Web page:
This year you can expect to see more personalized emails, as well as more interactive emails. For the second year in a row, those two email design trends stood out above all others, according to a Litmus poll of more than 240 marketers.
The next tier of email design trends included using more AI-driven content and live content, and simplifying email designs. The other eight email design trends that we asked marketers about received a bit less enthusiasm, although they’re all still likely to be important this year.
Good copywriting helps you build your brand, connect with your customers, and persuade more of them to click through on your offer. But too often, marketers don’t take full advantage of the power of great copy. After years in the email business, we’ve seen every copywriting fail: typos, “blah” writing, “meh” calls to action, and other misfires that turn email potential into missed opportunity. Here are the 5 biggest copywriting fails that you should avoid.
When we receive an email in our inboxes, we view it as a two-way method of communication. You email, I respond. Yet when it comes to many email marketing campaigns, it doesn’t feel that way to subscribers. Instead, they see marketing message after marketing message with little personal connection. If you want to take advantage of the personal, 1:1 nature of email, then you’ll have to start making your email copy more human.
Most of the time, you don’t need a brand spanking new design to get your point across—what you have already works. That’s why an email template is the easiest way to streamline your email campaign. But using a template doesn’t let you off the hook from testing.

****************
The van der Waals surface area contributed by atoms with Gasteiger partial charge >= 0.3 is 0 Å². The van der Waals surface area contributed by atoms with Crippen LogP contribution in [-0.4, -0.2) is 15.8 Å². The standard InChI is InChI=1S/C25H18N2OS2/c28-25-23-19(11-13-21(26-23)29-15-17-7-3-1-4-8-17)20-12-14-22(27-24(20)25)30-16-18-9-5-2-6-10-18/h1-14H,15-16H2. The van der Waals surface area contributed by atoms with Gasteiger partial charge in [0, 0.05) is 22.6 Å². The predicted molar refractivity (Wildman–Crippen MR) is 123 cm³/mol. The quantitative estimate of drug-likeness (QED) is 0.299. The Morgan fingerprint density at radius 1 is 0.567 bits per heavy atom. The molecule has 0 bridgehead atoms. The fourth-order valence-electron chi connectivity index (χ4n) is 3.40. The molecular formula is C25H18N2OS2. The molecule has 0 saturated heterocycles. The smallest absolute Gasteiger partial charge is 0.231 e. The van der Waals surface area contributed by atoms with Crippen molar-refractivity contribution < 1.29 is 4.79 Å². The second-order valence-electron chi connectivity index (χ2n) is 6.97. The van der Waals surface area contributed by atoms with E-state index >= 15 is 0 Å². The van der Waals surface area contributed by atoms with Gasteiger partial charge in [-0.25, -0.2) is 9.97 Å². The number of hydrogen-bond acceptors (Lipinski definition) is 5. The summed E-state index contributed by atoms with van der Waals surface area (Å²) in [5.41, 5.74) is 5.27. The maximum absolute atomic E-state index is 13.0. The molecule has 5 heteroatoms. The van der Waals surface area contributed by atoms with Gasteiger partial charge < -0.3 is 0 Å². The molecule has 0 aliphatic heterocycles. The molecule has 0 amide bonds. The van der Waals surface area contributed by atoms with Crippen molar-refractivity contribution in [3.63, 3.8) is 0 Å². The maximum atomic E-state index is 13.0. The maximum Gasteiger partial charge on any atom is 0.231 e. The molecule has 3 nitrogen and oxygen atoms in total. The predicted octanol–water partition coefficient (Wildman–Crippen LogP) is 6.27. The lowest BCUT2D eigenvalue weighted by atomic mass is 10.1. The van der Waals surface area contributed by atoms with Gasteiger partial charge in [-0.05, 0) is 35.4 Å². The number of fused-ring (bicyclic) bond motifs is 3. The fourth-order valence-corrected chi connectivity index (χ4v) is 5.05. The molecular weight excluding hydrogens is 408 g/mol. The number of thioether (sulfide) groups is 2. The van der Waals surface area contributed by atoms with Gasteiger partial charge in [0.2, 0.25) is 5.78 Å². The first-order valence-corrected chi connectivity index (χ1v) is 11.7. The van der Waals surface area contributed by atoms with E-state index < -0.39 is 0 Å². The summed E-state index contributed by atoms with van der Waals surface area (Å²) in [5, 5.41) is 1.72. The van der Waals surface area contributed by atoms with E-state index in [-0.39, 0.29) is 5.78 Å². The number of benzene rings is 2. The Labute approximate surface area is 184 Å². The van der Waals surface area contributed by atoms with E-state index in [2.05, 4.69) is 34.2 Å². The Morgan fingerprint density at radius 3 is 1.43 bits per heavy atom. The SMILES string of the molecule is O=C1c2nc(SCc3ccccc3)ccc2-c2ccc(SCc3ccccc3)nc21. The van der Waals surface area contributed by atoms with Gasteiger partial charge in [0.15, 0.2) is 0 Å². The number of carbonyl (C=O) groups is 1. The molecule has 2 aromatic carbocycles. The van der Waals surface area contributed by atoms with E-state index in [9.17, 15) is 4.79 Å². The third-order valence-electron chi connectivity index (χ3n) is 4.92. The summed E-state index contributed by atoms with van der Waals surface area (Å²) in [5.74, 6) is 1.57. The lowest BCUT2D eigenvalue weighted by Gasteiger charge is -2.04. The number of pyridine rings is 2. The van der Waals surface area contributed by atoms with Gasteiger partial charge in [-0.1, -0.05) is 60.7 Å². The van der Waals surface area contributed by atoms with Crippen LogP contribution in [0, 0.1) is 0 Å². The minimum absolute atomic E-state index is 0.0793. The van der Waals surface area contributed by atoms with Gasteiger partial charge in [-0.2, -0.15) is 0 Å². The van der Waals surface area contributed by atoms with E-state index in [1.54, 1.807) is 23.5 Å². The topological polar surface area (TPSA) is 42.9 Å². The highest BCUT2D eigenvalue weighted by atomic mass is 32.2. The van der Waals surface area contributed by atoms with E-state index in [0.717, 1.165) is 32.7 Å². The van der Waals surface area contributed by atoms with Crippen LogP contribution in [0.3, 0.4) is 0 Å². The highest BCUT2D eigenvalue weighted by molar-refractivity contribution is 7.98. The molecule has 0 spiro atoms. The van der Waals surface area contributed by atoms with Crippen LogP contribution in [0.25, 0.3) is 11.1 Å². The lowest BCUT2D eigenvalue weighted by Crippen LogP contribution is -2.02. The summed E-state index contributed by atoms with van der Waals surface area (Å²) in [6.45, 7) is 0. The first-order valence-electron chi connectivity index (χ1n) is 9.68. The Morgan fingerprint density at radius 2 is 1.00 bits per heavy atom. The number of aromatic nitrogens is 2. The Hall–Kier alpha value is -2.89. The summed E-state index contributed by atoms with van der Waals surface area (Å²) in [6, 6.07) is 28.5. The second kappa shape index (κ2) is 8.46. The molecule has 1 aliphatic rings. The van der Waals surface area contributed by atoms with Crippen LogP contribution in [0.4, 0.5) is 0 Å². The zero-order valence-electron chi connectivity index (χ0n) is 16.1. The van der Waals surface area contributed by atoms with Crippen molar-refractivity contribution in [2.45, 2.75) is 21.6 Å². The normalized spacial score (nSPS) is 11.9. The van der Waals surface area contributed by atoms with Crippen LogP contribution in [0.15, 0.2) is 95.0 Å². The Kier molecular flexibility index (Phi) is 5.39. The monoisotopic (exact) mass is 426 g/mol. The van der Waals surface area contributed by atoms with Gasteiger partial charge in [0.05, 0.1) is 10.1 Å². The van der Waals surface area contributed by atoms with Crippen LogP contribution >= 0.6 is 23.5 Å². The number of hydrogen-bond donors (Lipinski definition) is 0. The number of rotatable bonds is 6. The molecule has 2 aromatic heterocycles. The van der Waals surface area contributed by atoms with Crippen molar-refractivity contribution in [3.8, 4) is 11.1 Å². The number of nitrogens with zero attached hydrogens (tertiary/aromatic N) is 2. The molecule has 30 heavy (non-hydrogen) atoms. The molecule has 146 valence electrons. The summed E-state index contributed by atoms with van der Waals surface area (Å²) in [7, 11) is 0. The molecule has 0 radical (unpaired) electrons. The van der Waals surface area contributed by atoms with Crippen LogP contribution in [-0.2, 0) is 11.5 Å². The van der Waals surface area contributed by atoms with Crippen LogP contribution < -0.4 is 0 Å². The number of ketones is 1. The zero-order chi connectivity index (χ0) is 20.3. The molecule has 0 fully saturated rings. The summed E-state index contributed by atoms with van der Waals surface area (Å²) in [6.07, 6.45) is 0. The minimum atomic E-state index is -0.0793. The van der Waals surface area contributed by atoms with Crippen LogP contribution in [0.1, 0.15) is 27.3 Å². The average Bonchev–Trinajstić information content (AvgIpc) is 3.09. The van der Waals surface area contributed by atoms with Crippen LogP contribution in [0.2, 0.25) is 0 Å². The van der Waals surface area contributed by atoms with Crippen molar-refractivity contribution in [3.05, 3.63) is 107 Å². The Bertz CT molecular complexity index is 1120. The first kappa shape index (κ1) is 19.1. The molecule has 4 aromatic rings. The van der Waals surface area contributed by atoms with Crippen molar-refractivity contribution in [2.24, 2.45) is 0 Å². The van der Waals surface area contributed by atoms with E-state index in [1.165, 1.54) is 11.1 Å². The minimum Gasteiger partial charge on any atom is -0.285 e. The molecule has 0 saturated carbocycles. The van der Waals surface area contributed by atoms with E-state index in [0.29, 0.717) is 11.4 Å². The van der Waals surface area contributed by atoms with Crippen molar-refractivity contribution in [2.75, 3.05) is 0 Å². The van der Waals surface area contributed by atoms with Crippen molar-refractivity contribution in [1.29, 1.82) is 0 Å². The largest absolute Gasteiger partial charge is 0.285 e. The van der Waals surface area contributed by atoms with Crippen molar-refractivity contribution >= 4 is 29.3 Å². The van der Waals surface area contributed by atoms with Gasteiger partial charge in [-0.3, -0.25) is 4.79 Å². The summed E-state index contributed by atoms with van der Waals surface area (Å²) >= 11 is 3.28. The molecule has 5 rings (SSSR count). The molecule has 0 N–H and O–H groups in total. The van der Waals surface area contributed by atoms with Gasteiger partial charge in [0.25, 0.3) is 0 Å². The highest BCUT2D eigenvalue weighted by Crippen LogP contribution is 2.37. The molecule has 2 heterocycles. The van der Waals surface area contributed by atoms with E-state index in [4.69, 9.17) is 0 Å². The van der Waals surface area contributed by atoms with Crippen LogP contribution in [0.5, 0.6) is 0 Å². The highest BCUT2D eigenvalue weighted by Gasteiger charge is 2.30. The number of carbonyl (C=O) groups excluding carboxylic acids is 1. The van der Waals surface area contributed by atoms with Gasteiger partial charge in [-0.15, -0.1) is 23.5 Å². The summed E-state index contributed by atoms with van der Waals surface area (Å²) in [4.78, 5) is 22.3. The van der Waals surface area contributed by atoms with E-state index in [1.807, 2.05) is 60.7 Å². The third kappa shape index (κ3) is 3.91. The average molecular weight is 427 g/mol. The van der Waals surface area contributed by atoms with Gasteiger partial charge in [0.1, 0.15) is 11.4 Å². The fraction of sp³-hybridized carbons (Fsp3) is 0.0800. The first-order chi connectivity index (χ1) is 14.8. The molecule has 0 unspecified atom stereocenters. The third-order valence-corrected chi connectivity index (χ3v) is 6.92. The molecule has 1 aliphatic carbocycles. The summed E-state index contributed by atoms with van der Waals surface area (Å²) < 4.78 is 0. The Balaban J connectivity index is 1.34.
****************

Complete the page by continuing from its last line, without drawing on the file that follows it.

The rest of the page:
Email marketing mistakes happen. We’re all human. With a template, though, we let our guard down. Because they often come “pre-tested,” we forget to test ourselves. Here are a few things you should definitely keep in mind when using templates—because no template is truly invincible.
When it comes to writing email copy, it’s not hard to see why so much focus is spent on subject lines. Chances are that your subscribers receive many permission–based emails every single day. If your subject line isn’t compelling, not only will it not get opened, but there’s a chance that it won’t even be seen. Joanna Wiebe shares her tips for creating captivating subject lines that get opened.
Think back to the most important email you sent last month. What comes to mind? It could’ve been a newsletter or promotion, but it’s also possible that the most important email you sent last month was actually written months ago—in the form of a transactional email.
Your subscribers didn’t wake up this morning looking to download or sign up for anything. Instead, they may have woken up, like many of us, either wanting or needing something. Your button text should reflect the latter.
For most brands, a person’s email address is as good as any currency. Not just because it’s how they communicate with and, advertise, promote, sell, and even deliver their products to customers, but more importantly, because it signals the subscriber’s willingness to listen.
Writing for email may be one of the most difficult jobs in marketing. Different segments require different messaging. The devices your subscribers are using affect the perceived value of your copy. (What’s helpful on desktop may be long and laborious on mobile.) And subject lines? You have just a few short words to compel your subscribers to open, otherwise all that copy you wrote has significantly less impact. The words we choose matter.